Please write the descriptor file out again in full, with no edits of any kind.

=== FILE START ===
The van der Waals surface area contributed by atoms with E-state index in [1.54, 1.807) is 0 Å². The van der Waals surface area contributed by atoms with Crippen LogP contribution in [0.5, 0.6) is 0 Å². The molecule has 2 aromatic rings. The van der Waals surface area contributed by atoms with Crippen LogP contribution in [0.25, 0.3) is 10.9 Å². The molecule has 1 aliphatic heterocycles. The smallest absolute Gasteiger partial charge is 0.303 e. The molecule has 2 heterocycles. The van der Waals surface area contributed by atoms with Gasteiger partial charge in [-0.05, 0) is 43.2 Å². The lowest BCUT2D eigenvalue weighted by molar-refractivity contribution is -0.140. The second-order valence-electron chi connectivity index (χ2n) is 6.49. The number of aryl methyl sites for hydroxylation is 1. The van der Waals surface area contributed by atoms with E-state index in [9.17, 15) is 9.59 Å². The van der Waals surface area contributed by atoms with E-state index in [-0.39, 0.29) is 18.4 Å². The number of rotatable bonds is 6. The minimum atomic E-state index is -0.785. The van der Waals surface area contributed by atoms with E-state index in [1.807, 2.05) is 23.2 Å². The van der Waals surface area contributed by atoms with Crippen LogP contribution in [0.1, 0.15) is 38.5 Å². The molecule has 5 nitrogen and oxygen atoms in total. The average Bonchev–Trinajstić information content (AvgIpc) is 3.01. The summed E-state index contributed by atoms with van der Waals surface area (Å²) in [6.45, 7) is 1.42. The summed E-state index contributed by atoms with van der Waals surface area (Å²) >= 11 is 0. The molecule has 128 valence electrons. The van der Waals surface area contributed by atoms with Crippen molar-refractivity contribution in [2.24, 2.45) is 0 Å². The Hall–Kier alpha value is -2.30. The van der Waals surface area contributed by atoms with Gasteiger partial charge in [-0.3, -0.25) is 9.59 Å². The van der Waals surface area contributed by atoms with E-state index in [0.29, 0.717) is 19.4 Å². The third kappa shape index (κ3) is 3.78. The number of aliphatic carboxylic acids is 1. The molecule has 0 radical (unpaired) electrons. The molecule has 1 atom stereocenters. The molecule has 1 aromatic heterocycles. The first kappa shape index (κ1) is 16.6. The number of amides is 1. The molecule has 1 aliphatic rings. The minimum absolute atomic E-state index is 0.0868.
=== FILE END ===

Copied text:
The van der Waals surface area contributed by atoms with E-state index in [1.54, 1.807) is 0 Å². The van der Waals surface area contributed by atoms with Crippen LogP contribution in [0.5, 0.6) is 0 Å². The molecule has 2 aromatic rings. The van der Waals surface area contributed by atoms with Crippen LogP contribution in [0.25, 0.3) is 10.9 Å². The molecule has 1 aliphatic heterocycles. The smallest absolute Gasteiger partial charge is 0.303 e. The molecule has 2 heterocycles. The van der Waals surface area contributed by atoms with Gasteiger partial charge in [-0.05, 0) is 43.2 Å². The lowest BCUT2D eigenvalue weighted by molar-refractivity contribution is -0.140. The second-order valence-electron chi connectivity index (χ2n) is 6.49. The number of aryl methyl sites for hydroxylation is 1. The van der Waals surface area contributed by atoms with E-state index in [9.17, 15) is 9.59 Å². The van der Waals surface area contributed by atoms with E-state index in [-0.39, 0.29) is 18.4 Å². The number of rotatable bonds is 6. The minimum atomic E-state index is -0.785. The van der Waals surface area contributed by atoms with E-state index in [1.807, 2.05) is 23.2 Å². The van der Waals surface area contributed by atoms with Crippen LogP contribution in [0.1, 0.15) is 38.5 Å². The molecule has 5 nitrogen and oxygen atoms in total. The average Bonchev–Trinajstić information content (AvgIpc) is 3.01. The summed E-state index contributed by atoms with van der Waals surface area (Å²) in [6.45, 7) is 1.42. The summed E-state index contributed by atoms with van der Waals surface area (Å²) >= 11 is 0. The molecule has 128 valence electrons. The van der Waals surface area contributed by atoms with Crippen molar-refractivity contribution in [2.24, 2.45) is 0 Å². The Hall–Kier alpha value is -2.30. The van der Waals surface area contributed by atoms with Gasteiger partial charge in [-0.3, -0.25) is 9.59 Å². The van der Waals surface area contributed by atoms with E-state index in [0.29, 0.717) is 19.4 Å². The third kappa shape index (κ3) is 3.78. The number of aliphatic carboxylic acids is 1. The molecule has 0 radical (unpaired) electrons. The molecule has 1 atom stereocenters. The molecule has 1 aromatic heterocycles. The first kappa shape index (κ1) is 16.6. The number of amides is 1. The molecule has 1 aliphatic rings. The minimum absolute atomic E-state index is 0.0868.